When Lauren* found out she was pregnant, she knew she wasn’t emotionally ready to have a baby.
“I was pretty scared and upset, I literally broke down in tears when I found out I was pregnant and then went straight to sleep until the morning, as I didn't want it to be a reality.”
The next day, she rang her nearest branch of Marie Stopes. “I called the clinic, who scheduled in a telephone consultation and then an appointment – which had to be a few weeks later as I was only 5-6 weeks pregnant, which was too early for a medical termination.”
Contrary to popular belief, a medical abortion doesn't consist of just one “abortion pill” but a combination of two medicines. The first, mifepristone, blocks the hormone progesterone, which causes the lining of the uterus to break down and ends the pregnancy.
The second, misoprostol, causes the womb to contract, causing cramping, bleeding and the loss of the pregnancy in a similar way to a miscarriage. Abortion pills are commonly used for medical terminations up to nine weeks of pregnancy, but the method can be used up to 24 weeks.
Lauren, now 28, had to wait around six weeks for a termination. “Physically, it was really strange because while waiting I had to deal with feeling more and more pregnant each day,” she says.
Her body was starting to change, which was hard to endure, knowing she wanted the abortion. “I just wanted it all to stop,” she says.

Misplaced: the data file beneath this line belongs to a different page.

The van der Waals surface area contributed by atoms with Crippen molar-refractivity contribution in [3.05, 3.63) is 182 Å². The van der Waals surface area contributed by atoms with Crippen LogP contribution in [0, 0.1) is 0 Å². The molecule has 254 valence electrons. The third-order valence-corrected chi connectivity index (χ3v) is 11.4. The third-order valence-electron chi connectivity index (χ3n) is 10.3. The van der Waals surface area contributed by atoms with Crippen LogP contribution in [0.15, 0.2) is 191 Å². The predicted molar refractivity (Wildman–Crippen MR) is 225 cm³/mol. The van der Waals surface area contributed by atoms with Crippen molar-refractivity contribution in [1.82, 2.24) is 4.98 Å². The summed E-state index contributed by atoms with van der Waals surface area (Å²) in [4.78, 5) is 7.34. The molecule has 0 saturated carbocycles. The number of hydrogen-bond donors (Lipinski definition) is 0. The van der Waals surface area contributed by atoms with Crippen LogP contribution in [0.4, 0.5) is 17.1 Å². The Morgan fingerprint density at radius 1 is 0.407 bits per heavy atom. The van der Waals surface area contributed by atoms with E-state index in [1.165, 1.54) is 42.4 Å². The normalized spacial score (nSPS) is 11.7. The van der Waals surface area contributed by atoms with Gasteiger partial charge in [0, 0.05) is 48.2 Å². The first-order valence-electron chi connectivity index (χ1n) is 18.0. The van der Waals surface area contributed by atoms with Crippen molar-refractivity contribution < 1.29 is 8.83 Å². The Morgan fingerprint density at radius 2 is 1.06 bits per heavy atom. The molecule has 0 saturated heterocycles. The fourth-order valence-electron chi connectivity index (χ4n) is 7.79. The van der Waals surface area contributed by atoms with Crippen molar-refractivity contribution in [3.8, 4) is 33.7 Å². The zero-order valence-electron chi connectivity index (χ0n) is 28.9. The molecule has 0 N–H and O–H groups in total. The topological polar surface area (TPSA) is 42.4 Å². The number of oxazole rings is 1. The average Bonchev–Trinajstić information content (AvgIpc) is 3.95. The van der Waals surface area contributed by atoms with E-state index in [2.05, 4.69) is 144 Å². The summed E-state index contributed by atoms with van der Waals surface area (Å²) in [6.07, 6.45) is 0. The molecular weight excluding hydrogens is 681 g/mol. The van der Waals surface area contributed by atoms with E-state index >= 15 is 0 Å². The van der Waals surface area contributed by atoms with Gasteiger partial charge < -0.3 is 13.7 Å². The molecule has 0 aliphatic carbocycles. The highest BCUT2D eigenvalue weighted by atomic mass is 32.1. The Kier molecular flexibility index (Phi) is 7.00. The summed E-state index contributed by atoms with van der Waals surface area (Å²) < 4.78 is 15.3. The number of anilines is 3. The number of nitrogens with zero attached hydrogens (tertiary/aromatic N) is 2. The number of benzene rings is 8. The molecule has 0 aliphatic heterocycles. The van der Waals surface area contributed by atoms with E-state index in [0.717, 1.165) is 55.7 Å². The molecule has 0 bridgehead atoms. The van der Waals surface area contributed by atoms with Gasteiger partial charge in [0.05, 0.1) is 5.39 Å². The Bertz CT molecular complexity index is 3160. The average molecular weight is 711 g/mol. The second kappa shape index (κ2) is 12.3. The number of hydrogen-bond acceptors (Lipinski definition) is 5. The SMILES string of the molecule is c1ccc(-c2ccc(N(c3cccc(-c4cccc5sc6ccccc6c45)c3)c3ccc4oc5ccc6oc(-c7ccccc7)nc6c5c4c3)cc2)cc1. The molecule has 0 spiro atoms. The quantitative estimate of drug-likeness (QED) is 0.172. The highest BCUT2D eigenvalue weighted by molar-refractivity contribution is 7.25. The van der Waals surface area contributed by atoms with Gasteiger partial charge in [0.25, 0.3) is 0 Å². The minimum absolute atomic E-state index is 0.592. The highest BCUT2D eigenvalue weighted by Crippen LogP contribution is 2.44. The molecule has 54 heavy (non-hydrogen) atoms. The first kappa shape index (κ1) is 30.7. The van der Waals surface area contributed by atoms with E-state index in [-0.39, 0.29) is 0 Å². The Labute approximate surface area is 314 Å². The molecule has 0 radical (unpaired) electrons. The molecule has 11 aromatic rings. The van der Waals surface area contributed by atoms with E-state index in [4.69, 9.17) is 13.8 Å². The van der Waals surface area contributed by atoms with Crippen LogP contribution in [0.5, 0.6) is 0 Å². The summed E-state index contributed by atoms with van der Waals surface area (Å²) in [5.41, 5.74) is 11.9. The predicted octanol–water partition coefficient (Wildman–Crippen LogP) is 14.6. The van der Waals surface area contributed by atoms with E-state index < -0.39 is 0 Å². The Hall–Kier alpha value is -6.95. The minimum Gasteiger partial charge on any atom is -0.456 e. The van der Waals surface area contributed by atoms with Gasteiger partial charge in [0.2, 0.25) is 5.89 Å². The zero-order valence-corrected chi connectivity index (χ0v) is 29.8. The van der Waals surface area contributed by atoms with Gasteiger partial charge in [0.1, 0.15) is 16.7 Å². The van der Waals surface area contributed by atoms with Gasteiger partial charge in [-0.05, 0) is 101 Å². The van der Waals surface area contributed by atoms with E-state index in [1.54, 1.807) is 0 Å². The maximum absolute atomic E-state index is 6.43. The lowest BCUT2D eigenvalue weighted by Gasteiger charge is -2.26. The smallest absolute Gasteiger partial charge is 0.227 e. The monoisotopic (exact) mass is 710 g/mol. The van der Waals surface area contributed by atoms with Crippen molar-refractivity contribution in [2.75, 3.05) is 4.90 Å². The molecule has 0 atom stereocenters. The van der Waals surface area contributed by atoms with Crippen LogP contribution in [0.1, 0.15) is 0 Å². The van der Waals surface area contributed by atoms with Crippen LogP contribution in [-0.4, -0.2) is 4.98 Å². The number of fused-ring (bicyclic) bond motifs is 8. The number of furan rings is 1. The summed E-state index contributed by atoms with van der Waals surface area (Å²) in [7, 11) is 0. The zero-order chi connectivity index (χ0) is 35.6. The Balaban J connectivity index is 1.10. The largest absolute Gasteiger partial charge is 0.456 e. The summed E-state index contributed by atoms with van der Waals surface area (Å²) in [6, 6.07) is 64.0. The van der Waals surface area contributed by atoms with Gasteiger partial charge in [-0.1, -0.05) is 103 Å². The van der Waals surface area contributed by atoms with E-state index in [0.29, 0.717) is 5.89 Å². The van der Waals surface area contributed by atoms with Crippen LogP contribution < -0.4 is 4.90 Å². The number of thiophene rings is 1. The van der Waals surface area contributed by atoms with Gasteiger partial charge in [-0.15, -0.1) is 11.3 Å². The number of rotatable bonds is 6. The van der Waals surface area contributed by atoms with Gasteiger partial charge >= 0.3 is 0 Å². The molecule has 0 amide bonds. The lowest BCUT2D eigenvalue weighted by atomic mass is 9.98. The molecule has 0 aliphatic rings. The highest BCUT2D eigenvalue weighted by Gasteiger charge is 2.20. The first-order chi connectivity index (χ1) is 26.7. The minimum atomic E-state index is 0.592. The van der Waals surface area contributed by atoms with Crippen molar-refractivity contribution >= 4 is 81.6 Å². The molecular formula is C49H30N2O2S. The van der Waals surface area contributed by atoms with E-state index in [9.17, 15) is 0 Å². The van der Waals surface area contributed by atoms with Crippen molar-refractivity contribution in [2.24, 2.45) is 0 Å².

She took the mifepristone during her first appointment, before returning to the clinic 48 hours later for the misoprostol.
“My cramps started in the taxi home which was pretty scary,” Lauren says. “The process itself took a long time, and I had pain from this point – early afternoon – until quite late at night.
“I felt sharp, very stabbing pains, and then lots of heavy bleeding. It had not been that long since I'd had gynae surgery for an accident I'd had with my partner so quite a lot of the physical and emotional feelings from this came rushing back.”
You can take pain medication like ibuprofen but if you are sick within one hour of taking the pill, you need to inform the clinic as soon as possible in case you need to take the medication again.
After Lauren vomited, she called an emergency number on a leaflet the clinic gave her – but it didn’t ring. Anxious and in need of immediate advice, she rang NHS Direct but was told by the operator that a doctor would call back within four hours.
“I was told in the end it would be fine as I'd kept the abortion tablets down for longer than 1-2 hours before vomiting,” she says.
Marie Stopes offers six free counselling sessions, either face-to-face or over the phone, which Lauren sought several weeks after the termination.
“I started to feel really upset and angry, which is when I sought the face-to-face counselling through the clinic,” she says.
“When I was there for my first counselling session it was insanely busy, there was a man in the waiting room practically shouting down the phone when phones weren't allowed and everywhere else there were people crying and upset,” she says. “It was awful.”
Lauren then found out she had been allocated a male counsellor – without being told beforehand – who she found difficult to open up to.